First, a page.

These value factors can be key employees, the structure of your business, operational systems or a series of valuable customers and relationships – whatever helps your business maintain value over time. "If it's just you," Paul says – if your day-to-day involvement is a key driver of your company's success – "you're going to need to make some changes before you have what could be considered a saleable business." Identifying those value indicators will be essential to choosing and pursuing a succession plan and exit strategy.
Let Your Goals Be Your Guide
With your options on the table and focused on the factors that make your company most valuable, your succession planning decision returns to the original question: What do you want for your business? What are the criteria that you, as a business owner, expect of your exit plan?
"Is it legacy?" Paul asks. "Money? Do you want to ensure your employees are taken care of?" Along with the value of your company, your goals will help you find which succession planning tactic is right for your business. Here are a few common goals key stakeholders often have in mind when weighing their succession planning options:
- Highest sale price: Third party sale can help maximize the sale price of your business at the expense of some control of the business after your departure.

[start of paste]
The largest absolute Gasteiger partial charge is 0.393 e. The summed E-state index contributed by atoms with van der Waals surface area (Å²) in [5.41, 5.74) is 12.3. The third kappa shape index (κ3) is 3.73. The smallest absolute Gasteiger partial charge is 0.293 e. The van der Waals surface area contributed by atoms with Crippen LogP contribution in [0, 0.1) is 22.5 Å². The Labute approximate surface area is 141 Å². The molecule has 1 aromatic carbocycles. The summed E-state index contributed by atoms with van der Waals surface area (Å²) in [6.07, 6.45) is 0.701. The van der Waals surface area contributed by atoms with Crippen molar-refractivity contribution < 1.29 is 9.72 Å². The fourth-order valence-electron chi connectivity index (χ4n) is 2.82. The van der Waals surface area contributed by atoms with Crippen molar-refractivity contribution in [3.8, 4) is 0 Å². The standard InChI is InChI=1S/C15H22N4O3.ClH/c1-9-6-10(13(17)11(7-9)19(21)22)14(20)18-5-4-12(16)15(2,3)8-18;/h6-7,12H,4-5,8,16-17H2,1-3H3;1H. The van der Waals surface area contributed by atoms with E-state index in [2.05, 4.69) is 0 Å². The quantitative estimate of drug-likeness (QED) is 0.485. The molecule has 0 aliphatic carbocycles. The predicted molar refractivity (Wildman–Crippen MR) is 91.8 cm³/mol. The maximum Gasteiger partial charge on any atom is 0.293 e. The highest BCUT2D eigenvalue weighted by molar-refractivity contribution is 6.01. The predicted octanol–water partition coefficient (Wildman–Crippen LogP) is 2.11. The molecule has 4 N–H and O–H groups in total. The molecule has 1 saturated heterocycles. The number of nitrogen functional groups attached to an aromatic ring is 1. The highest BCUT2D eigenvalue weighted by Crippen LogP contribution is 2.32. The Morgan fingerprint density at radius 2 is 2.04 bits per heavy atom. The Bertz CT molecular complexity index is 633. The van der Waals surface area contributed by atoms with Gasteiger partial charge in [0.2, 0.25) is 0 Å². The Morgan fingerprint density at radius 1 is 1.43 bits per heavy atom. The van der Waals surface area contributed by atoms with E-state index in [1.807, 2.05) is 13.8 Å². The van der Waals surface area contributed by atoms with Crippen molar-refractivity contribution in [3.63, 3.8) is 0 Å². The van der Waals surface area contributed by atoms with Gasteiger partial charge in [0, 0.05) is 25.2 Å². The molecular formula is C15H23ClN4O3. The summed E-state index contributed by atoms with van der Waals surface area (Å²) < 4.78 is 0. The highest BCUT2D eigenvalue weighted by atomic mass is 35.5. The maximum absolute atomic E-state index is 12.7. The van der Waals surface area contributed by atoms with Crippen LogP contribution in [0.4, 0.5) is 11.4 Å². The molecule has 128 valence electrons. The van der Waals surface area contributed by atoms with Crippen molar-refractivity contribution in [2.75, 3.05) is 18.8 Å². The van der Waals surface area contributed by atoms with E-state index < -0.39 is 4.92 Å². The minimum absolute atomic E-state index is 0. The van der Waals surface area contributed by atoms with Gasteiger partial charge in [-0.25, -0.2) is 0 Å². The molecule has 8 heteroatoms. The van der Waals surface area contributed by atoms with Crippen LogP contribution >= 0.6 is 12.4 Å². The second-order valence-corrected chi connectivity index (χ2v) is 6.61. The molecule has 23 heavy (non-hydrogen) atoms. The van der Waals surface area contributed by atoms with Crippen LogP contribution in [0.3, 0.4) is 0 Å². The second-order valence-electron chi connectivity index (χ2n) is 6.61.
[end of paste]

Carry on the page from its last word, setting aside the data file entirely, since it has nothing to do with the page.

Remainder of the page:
- Control: Internal buyers often don't result in the highest sale price, but they often allow you to maintain a greater level of involvement than third party sale.
- Maximizing tax benefits for the company: If income tax benefits for your company is a goal for stakeholders, ESOP can give you an edge, providing significant advantages. A management buyout is generally tax inefficient, and selling to an outside buyer is usually a taxable transaction, yielding no tax benefits.
- Quick exit: Paul calls liquidation "the hammer" of succession planning options – a tool to enact a quick and final exit that ties off loose ends and effectively divorces the owner from the business entirely. It is also, sometimes, the unintended consequence of failing to plan.
With a basic understanding of your succession plan options and the questions that each raises, you can begin to prioritize your goals and expectations post-exit. Every internal transaction is different – whether selling to family, employees, ESOP, or some combination of tactics, be sure to discuss the details with your lawyer, financial advisor, CPA, and buyer.
Paul Longsdorf, CPA
Paul Longsdorf is a tax partner, client manager, and member of the construction industry team at Redpath and Company. He works with privately-held businesses providing corporate, partnership, and individual tax planning strategies and specializes in entity structuring and business consulting. Paul is a member of the Construction Financial Management Association (CFMA) and served as president from 2015 to 2017. He currently serves on the CFMA Twin Cities board of directors (since 2010) and served on the board of directors of the Minnesota Subcontractors Association from 2004 to 2010. Paul is a member of the Associated General Contractors of Minnesota, the Associated Builders and Contractors of Minnesota/North Dakota, and the Minnesota Surety Association. He has provided public accounting services since 1989 and has been at Redpath and Company since 1992.